Other facilities provide an area to dump shingles, plus dumpsters for the deleterious material and site personnel to go through the loads as they are dumped. A loader or excavator will spread out the load to make picking through it easier. If contaminates are found in the load, the customer is invited to use the dumpsters (in some cases for an additional fee) or take it off site. The cleaned shingles are stockpiled until processing is cost effective.
This method shares the responsibility for cleaning loads between the facility and roofing contractor or home owner. Some may see this extra effort as a disincentive to bring material to be recycled.
Whatever method is used, the end result must be clean raw material. Without that, the end product will be impossible to market. Without a market, shingles will simply be buried in landfills and a totally recyclable product will continue to be wasted.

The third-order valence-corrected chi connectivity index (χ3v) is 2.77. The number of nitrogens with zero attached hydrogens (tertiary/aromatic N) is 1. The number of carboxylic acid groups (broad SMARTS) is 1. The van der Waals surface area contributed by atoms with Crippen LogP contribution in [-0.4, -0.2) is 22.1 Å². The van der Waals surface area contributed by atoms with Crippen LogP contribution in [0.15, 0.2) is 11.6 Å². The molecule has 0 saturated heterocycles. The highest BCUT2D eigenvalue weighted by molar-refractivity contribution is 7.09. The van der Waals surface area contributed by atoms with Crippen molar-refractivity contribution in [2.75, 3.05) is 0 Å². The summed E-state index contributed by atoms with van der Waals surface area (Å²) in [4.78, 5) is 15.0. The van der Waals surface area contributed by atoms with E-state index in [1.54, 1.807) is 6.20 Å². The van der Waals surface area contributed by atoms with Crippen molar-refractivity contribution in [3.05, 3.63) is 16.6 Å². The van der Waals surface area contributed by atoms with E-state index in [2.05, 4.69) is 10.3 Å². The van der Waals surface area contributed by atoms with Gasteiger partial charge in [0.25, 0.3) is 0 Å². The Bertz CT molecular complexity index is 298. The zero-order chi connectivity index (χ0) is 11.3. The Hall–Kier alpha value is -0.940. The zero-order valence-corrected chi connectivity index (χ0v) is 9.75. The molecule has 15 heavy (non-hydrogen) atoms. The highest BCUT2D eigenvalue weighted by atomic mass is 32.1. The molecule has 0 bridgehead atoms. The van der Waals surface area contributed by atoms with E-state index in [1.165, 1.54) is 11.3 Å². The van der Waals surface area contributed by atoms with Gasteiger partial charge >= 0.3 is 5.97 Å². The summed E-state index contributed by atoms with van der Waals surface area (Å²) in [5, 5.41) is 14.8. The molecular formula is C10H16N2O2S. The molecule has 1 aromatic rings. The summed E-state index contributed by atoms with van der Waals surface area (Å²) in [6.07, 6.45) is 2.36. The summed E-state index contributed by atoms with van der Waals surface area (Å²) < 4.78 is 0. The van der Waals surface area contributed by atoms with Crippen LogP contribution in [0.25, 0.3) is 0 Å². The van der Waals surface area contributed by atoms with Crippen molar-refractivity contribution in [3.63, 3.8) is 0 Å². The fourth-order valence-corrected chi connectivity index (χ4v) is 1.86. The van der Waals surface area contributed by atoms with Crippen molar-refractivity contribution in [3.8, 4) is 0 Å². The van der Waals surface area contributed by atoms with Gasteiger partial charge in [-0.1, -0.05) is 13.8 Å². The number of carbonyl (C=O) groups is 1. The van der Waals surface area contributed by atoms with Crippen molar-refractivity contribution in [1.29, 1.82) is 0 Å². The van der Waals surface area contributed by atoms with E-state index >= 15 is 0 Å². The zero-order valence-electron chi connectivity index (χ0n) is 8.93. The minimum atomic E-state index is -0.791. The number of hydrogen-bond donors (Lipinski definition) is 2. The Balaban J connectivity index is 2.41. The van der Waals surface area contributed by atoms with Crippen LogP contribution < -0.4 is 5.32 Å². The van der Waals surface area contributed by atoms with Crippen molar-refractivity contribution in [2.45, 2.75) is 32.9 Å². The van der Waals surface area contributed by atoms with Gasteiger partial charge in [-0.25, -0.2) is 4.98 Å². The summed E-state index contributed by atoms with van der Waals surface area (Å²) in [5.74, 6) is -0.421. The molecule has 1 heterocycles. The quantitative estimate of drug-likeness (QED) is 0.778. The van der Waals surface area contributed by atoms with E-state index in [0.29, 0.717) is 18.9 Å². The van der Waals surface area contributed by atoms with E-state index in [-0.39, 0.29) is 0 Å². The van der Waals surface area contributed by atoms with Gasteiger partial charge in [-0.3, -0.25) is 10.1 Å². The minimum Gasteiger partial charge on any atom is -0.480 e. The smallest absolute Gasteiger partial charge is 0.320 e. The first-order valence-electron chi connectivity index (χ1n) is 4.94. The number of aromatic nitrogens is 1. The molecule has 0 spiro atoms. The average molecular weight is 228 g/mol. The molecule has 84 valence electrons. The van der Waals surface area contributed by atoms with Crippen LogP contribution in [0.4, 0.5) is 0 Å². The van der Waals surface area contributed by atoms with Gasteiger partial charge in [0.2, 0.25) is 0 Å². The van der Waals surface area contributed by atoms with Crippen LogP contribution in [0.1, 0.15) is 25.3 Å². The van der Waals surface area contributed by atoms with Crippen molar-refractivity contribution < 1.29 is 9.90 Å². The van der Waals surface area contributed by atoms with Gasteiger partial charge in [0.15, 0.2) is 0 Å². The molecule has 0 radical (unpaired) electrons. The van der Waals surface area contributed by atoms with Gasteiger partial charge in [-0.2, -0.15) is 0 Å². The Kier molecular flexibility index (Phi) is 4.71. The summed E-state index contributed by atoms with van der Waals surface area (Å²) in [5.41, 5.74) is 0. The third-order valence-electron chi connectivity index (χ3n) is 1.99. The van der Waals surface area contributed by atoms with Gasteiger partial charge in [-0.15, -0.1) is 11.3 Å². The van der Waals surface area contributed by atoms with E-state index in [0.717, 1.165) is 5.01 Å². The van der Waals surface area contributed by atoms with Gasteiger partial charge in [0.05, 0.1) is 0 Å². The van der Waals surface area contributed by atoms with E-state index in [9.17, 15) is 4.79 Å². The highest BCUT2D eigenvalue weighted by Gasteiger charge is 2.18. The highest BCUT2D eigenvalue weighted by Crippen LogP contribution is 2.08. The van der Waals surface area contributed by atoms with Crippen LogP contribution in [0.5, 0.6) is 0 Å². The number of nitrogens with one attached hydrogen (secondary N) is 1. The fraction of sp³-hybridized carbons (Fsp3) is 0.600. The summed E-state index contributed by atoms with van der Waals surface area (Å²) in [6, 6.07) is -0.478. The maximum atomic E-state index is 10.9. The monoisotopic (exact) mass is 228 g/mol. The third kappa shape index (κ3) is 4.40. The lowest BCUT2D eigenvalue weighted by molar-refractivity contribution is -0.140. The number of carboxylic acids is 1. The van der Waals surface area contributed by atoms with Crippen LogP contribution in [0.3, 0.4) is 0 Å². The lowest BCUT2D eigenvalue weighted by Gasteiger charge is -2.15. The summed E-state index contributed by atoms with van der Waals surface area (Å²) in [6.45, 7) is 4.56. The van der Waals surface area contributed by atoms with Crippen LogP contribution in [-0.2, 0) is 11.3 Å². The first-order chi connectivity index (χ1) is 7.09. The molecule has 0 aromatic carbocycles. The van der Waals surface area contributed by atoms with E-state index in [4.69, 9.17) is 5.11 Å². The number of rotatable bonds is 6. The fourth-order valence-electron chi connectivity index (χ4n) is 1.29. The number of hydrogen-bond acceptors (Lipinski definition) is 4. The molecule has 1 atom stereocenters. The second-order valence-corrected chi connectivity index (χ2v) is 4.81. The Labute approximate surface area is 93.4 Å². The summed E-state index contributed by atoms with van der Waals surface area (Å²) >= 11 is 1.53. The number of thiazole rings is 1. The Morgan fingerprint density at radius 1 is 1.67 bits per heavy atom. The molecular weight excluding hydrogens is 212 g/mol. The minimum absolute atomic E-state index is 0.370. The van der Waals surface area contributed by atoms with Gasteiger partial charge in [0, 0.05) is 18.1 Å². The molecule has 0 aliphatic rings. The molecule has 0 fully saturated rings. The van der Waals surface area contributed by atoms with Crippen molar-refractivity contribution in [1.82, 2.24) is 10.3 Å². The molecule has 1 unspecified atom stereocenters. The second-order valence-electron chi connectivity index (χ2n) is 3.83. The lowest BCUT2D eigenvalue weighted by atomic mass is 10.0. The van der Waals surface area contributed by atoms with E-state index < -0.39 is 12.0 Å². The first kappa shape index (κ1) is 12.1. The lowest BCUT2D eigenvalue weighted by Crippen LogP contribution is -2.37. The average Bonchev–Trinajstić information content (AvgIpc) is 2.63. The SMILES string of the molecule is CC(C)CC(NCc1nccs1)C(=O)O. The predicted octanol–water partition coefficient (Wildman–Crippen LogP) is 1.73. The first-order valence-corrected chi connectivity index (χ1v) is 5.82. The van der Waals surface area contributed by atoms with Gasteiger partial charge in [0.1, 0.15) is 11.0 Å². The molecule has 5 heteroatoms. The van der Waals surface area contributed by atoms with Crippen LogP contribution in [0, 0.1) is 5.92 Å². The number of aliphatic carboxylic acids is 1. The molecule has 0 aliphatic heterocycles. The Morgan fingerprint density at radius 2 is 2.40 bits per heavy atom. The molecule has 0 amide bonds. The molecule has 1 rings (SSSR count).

According to the National Asphalt Pavement Association, in partnership with the Federal Highway Administration, nearly 1.65 million tons of RAS were used in new pavements in the U.S. during the 2013 construction season. That is a 135 percent increase from 2009. Asphalt paving contractors save millions of dollars in virgin asphalt binder, millions of cubic yards of landfill space is saved, and millions of barrels of imported oil have been saved by the use of RAS.
Waste handlers have an opportunity to tap into this market and create another revenue stream by becoming RAS producers and segregating, sorting, storing, processing and selling RAS to paving companies.
To make the most of this opportunity, the waste handler should always check local and state regulations first. The regulations vary widely from State to State and even municipality to municipality. RAS producers must also consider regulations regarding particle size, moisture content, and deleterious material.
These regulations impact the type of equipment used to produce the RAS.